“The only way we can make meaningful and sustainable change and improvement is by working together and putting services back into the heart of the community. Over the last year we have had fantastic engagement and input from residents, representatives from our strong voluntary sector, as well as leaders and front-line staff from our local NHS and social care services. The Health and Care Plan reflects what they have told us and includes ambitious goals for the future of care in our borough.”
Kate Pierpoint, Age UK Croydon, said:
“This plan builds on a strong track record of partnership working in our borough. We know that by bringing together representatives from health, social care and the voluntary sector we can provide a more holistic, person-centred service. The Personal Independence Coordinator service aims to help residents manage their conditions independently to reduce hospital visits and we now have 18 full-time coordinators working across the borough.
“We must continue to harness the power of these partnerships and also support people to connect to their neighbours and communities – who often have the skills and resources to help people stay well and take control of their own health.”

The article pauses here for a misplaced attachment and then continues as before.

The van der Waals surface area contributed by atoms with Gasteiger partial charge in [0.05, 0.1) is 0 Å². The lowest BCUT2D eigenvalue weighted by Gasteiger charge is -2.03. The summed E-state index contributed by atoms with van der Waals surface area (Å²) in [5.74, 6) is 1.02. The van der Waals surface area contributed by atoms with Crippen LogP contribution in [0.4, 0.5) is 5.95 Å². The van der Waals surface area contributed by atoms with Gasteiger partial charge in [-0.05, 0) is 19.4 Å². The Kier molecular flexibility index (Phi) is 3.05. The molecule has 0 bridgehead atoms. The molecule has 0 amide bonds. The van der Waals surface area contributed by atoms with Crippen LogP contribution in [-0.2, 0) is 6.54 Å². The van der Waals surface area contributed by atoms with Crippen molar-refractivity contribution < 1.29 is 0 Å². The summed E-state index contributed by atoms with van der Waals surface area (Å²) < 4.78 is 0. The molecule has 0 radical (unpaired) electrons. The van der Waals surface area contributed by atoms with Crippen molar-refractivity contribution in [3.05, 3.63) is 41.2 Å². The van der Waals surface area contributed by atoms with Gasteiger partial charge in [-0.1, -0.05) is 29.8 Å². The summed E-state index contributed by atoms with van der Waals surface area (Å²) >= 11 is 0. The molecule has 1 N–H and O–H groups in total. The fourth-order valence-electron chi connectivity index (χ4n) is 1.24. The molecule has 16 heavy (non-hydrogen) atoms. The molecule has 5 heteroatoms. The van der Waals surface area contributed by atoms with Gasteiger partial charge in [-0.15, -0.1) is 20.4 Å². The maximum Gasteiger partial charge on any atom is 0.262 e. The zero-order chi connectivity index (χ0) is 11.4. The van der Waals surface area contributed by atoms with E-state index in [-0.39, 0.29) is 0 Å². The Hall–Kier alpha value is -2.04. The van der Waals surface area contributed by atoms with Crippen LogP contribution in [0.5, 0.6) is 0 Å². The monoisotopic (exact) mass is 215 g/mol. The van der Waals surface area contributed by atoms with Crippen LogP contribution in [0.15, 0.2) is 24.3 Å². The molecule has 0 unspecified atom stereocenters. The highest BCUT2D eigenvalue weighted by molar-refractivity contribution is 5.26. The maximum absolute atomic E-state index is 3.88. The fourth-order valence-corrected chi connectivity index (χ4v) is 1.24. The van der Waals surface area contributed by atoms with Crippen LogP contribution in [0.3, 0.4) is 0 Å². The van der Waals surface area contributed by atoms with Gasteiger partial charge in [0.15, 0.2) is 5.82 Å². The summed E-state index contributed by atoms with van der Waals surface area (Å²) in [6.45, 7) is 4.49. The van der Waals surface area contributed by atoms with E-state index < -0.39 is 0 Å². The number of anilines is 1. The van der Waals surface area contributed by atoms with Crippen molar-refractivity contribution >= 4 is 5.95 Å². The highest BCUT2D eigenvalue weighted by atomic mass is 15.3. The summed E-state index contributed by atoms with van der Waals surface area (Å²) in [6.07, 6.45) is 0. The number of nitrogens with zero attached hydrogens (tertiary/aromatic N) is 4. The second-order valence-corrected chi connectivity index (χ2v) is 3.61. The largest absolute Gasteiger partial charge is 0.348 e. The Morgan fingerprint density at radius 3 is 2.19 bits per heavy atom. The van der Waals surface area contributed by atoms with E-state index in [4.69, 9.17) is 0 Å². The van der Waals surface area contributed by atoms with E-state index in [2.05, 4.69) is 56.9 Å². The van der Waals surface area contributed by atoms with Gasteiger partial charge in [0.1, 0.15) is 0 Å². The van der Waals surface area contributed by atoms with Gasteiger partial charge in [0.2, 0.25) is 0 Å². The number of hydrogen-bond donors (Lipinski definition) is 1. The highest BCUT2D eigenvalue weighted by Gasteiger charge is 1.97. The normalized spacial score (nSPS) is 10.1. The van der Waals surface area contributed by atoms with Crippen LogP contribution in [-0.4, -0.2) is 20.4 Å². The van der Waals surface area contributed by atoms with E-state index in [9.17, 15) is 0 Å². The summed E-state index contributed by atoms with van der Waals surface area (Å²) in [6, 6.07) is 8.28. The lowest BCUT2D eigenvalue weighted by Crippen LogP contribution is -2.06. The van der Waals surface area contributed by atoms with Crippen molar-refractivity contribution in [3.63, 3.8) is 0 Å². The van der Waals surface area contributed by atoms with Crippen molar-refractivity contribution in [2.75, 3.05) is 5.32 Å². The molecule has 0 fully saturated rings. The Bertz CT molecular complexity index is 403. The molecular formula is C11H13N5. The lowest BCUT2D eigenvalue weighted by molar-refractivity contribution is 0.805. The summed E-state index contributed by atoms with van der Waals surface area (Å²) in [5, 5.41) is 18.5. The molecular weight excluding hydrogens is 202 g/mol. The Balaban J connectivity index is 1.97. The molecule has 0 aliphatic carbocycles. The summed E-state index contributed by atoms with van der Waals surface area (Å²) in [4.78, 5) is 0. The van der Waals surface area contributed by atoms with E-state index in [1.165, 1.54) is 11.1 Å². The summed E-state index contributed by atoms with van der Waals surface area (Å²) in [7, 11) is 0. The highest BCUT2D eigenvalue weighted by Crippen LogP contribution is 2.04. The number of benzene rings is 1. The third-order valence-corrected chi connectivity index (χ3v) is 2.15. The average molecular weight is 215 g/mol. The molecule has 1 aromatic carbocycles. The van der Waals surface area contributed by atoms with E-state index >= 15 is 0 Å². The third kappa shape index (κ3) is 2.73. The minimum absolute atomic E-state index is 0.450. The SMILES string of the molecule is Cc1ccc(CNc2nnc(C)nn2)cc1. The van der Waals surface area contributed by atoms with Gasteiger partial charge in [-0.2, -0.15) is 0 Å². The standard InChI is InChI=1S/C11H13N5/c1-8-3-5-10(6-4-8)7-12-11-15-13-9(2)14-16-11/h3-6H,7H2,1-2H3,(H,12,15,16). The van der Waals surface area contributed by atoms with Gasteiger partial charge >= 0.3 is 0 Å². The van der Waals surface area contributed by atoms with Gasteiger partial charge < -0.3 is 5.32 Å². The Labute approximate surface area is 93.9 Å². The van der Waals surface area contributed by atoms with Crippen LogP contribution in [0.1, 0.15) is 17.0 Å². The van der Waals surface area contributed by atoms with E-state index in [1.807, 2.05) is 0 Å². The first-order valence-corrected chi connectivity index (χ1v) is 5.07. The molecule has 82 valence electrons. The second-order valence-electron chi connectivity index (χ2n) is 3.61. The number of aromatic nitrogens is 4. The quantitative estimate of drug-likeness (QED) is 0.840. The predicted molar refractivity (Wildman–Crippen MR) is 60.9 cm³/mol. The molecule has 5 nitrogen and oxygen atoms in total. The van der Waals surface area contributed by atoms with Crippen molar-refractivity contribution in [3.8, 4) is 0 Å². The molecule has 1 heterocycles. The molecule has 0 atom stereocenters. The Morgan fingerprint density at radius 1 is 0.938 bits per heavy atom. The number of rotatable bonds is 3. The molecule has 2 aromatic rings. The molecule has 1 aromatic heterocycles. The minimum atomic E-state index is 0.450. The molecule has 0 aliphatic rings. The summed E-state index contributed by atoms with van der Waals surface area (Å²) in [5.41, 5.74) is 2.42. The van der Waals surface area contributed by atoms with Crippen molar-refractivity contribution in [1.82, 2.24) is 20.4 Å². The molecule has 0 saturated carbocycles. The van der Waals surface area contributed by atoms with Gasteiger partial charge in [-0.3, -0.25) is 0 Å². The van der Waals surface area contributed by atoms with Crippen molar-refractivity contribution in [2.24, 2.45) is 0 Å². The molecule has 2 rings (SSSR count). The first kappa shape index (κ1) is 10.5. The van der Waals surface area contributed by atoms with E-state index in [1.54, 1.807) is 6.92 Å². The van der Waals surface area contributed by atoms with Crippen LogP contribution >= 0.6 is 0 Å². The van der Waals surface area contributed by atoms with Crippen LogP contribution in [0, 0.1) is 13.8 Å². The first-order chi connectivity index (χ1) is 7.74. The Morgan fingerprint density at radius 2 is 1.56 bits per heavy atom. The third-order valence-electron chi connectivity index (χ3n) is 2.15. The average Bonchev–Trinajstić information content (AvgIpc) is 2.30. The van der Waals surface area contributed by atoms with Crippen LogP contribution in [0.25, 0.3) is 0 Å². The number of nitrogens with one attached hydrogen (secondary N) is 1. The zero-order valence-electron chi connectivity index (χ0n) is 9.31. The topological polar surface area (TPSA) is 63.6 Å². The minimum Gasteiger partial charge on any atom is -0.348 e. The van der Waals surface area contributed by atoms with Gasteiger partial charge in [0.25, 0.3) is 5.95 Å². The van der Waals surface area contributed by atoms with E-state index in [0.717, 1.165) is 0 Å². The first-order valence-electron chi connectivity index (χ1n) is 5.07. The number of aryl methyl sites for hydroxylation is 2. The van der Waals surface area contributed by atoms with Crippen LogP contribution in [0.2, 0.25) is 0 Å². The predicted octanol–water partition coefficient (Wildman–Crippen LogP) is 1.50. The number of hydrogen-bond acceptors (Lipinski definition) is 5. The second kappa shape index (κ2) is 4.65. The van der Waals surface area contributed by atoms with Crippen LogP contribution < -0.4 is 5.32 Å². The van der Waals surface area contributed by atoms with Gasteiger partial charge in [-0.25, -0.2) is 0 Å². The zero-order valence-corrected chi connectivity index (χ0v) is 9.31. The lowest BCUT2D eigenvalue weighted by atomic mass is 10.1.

Dr Nnenna Osuji, Medical Director for Croydon Health Services, said:
“We are committed to working with our partners to provide the best care for those who need it and to support people to get out of hospital as soon as possible with the help of community services who can assist them to live independently. Earlier this year we announced plans to align more closely with colleagues at Croydon Clinical Commissioning Group and this partnership is already delivering real benefits to patients – reducing duplication and providing more seamless, joined-up care.
Our closer partnership aims to help more residents live and stay well, supporting them to remain independent and to choose how they manage their care, with high quality services available when they need treatment.
Over the next two years we will review and redesign our clinical pathways to increase efficiency even further.”
David Bradley, CEO of South London and Maudsley NHS Foundation Trust said: